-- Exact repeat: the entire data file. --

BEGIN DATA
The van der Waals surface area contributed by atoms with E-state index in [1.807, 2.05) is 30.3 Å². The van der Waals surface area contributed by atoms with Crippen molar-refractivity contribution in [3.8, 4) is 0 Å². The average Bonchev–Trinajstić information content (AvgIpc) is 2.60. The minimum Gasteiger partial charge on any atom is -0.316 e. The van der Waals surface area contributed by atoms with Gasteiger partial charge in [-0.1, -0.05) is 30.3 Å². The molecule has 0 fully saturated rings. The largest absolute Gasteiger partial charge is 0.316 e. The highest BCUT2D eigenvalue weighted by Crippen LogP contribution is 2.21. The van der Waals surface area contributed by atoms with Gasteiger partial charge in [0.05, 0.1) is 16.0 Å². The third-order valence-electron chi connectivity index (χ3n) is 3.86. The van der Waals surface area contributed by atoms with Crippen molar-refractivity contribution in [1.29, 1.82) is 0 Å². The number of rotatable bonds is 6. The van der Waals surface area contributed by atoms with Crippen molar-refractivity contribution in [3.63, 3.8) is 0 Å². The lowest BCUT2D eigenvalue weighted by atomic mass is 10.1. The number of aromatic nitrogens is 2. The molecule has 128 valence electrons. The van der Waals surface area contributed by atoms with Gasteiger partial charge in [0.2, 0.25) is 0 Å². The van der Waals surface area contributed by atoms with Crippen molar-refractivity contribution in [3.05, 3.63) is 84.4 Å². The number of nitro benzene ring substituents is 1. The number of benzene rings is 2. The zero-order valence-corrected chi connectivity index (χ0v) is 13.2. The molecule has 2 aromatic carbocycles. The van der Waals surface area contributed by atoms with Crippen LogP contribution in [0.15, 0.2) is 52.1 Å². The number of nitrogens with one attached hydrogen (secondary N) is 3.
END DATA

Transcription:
The van der Waals surface area contributed by atoms with E-state index in [1.807, 2.05) is 30.3 Å². The van der Waals surface area contributed by atoms with Crippen molar-refractivity contribution in [3.8, 4) is 0 Å². The average Bonchev–Trinajstić information content (AvgIpc) is 2.60. The minimum Gasteiger partial charge on any atom is -0.316 e. The van der Waals surface area contributed by atoms with Gasteiger partial charge in [-0.1, -0.05) is 30.3 Å². The molecule has 0 fully saturated rings. The largest absolute Gasteiger partial charge is 0.316 e. The highest BCUT2D eigenvalue weighted by Crippen LogP contribution is 2.21. The van der Waals surface area contributed by atoms with Gasteiger partial charge in [0.05, 0.1) is 16.0 Å². The third-order valence-electron chi connectivity index (χ3n) is 3.86. The van der Waals surface area contributed by atoms with Crippen molar-refractivity contribution in [1.29, 1.82) is 0 Å². The number of rotatable bonds is 6. The van der Waals surface area contributed by atoms with Crippen molar-refractivity contribution in [3.63, 3.8) is 0 Å². The lowest BCUT2D eigenvalue weighted by atomic mass is 10.1. The number of aromatic nitrogens is 2. The molecule has 128 valence electrons. The van der Waals surface area contributed by atoms with Gasteiger partial charge in [0.2, 0.25) is 0 Å². The van der Waals surface area contributed by atoms with Crippen molar-refractivity contribution in [3.05, 3.63) is 84.4 Å². The number of nitro benzene ring substituents is 1. The number of benzene rings is 2. The zero-order valence-corrected chi connectivity index (χ0v) is 13.2. The molecule has 2 aromatic carbocycles. The van der Waals surface area contributed by atoms with Crippen LogP contribution in [0.15, 0.2) is 52.1 Å². The number of nitrogens with one attached hydrogen (secondary N) is 3.